The alpine newt is a medium-sized species of newt endemic to continental Europe. Alpine newts are known for their striking orange bellies, hardy natures, and captivating behaviors. This species is semi-aquatic and lives for up to 20 years.
The alpine newt is relatively easy to care for, though it shouldn’t be handled and needs a tank setup that reflects its wild habitat.
Rankin’s Dragon Overview
|Common name||Alpine newt|
|Scientific name||Ichthyosaura alpestris|
|Natural habitat||Continental Europe|
|Adult size||Up to 4.7 inches|
|Average lifespan||15 to 20 years|
|Housing||50-gallon tank, semi-aquatic setup, hiding spots, artificial foliage, 57–71°F, natural light with complete darkness in evening|
Alpine newts (Ichthyosaura alpestris) are native to continental Europe, where they reside in forested land habitats near small, cool bodies of water.
Wild alpine newt populations are slowly on the decline because of pollution, diseases, and habitat loss. However, these amphibians are still relatively common and aren’t considered endangered.
Alpine newts were formerly classified under the genus name Mesotriton, but now belong to Ichthyosaura. Alpine newts were first discovered in 1768 by Austrian zoologist Laurenti.
The scientific name, Ichthyosaura alpestris, is based on the nymph creature from Greek mythology.
Appearance and Behavior
The alpine newt is a medium-sized newt with velvety skin, a stocky, dark gray body, and short, laterally compressed tail. These amphibians are particularly well known for their vibrant orange bellies and piercing eyes.
Alpine newts are sexually dimorphic, meaning males and females are easy to tell apart. Males are smaller than females, and also have a smooth, yellowish-white crest that becomes prominent in breeding season. Females have a darker, dorsal color.
Juveniles are similar in appearance to adults, though often have a dark red or yellow stripe across their back.
There are several recognized subspecies of alpine newts. The ones most commonly kept in captivity include:
- I.a. apuanus:: Distributed across Italy, Denmark, Belgium, Germany, Greece, Russia, Holland, Luxembourg, and Ukraine. Max size up to 4.5 inches
- I.a. alpestris: Found throughout southwest France and northern Italy. Max size up to 4 inches and typically has a spotted belly
- I.a. cyreni: Native to the Cantabrian Mountains in Spain. Has a larger, bulkier head and more rounded stature than other subspecies
Alpine newts closely resemble great crested newts (Triturus cristatus), though alpine newts are slightly smaller in size.
Size and Lifespan
The alpine newt is considered medium sized, with a maximum tail-to-head length of 4.7 inches and weight between 1.4 and 6.4 grams. Females are up to 0.79 inches longer than males.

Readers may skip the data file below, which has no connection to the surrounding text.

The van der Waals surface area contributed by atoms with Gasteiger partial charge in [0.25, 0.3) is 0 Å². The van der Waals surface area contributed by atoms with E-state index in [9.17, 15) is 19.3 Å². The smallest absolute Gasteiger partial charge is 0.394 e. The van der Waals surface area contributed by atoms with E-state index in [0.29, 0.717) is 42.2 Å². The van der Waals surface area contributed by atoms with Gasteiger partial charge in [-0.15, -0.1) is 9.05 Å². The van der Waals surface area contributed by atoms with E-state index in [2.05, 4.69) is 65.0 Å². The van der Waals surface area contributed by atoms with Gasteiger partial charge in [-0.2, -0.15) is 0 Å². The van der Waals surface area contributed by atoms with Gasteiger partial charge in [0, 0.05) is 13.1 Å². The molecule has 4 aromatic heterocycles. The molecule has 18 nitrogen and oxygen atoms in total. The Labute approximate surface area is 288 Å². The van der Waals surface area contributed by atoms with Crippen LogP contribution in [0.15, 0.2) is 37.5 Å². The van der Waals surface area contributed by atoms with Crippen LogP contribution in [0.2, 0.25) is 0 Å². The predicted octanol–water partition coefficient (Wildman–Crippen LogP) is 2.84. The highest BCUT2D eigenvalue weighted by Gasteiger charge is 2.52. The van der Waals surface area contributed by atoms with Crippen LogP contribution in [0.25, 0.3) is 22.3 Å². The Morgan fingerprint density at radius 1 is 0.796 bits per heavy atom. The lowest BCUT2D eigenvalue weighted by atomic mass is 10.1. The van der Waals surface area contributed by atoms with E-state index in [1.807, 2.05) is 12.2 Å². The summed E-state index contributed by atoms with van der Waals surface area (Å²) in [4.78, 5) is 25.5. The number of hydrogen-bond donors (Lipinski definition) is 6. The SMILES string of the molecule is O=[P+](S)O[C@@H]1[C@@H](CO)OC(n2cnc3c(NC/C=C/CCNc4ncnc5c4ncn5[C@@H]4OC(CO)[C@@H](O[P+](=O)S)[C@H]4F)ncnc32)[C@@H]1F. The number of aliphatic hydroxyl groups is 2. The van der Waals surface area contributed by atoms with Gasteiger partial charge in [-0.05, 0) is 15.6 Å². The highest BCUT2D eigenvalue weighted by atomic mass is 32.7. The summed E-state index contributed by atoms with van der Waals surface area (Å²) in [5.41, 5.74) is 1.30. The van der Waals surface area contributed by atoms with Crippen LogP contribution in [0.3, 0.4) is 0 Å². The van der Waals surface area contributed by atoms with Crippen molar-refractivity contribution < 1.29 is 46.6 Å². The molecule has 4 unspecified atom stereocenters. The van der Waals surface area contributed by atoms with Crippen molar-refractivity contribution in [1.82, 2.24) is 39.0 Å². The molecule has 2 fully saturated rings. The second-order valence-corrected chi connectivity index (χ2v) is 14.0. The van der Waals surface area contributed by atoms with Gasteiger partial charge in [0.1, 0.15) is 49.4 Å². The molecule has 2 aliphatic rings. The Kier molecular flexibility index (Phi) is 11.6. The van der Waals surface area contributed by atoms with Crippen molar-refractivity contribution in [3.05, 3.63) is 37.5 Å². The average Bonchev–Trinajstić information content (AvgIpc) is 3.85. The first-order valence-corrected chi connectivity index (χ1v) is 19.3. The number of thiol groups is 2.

Alpine newts have an average life expectancy of 15 to 20 years, though can live for up to 30 years in the wild at high altitude. Provide a varied, protein-rich diet, ideal enclosure conditions, and plenty of hiding spots to help these newts live long, fulfilling lives.
The alpine newt is an even-tempered, shy species that’s most active at night (nocturnal). During the day, the amphibian spends most of its time hiding in burrows or among leaf litter.
When threatened, alpine newts either flee or assume a defensive pose that exposes their bellies. The vibrant belly color functions as a warning signal and helps ward off predators. Alpine newts can also secrete toxins through their skin.
While aggression is rare, alpine newts shouldn’t be handled because it can cause stress and affect their protective, mucus coating. These amphibians are also known to harbor harmful chytrid fungus, such as Batrachochytrium dendrobatidis.
Alpine newts can be housed together, as long as the enclosure is spacious and females outnumber males. Keeping more than one male in the tank encourages breeding.
Housing Alpine Newts
In the wild, alpine newts are found in forested areas with small bodies of cool water, such as puddles, ponds, and lakes. These newts are usually terrestrial (ground-dwelling), but migrate to water during the breeding season.
Replicate the alpine newt’s wild habitat in the enclosure to help it feel comfortable and secure. This species should be kept in a tank with a secure lid.
Alpine newts require a 50-gallon tank or larger, with enough length to establish an aquatic side and terrestrial side. The tank should also be tall enough to accommodate a water depth of 15 inches.
Alpine newts are a nocturnal species and don’t benefit from UVB lighting. The tank should be positioned in an area that receives natural sunlight, though never in direct sunlight. In the evening, keep the aquarium in total darkness to replicate a natural day-to-night cycle.
The alpine newt does best in cool temperatures, ideally between 57 and 71°F. Keep the tank temperature low with air conditioning, an aquarium chiller, or performing partial water changes with cool water. Hobbyists can also move the tank to a cold spot in the house.
Monitor the temperature daily with a thermometer to minimize fluctuations. The tank should never exceed 84°F — an improper temperature level can cause significant distress and lead to health complications.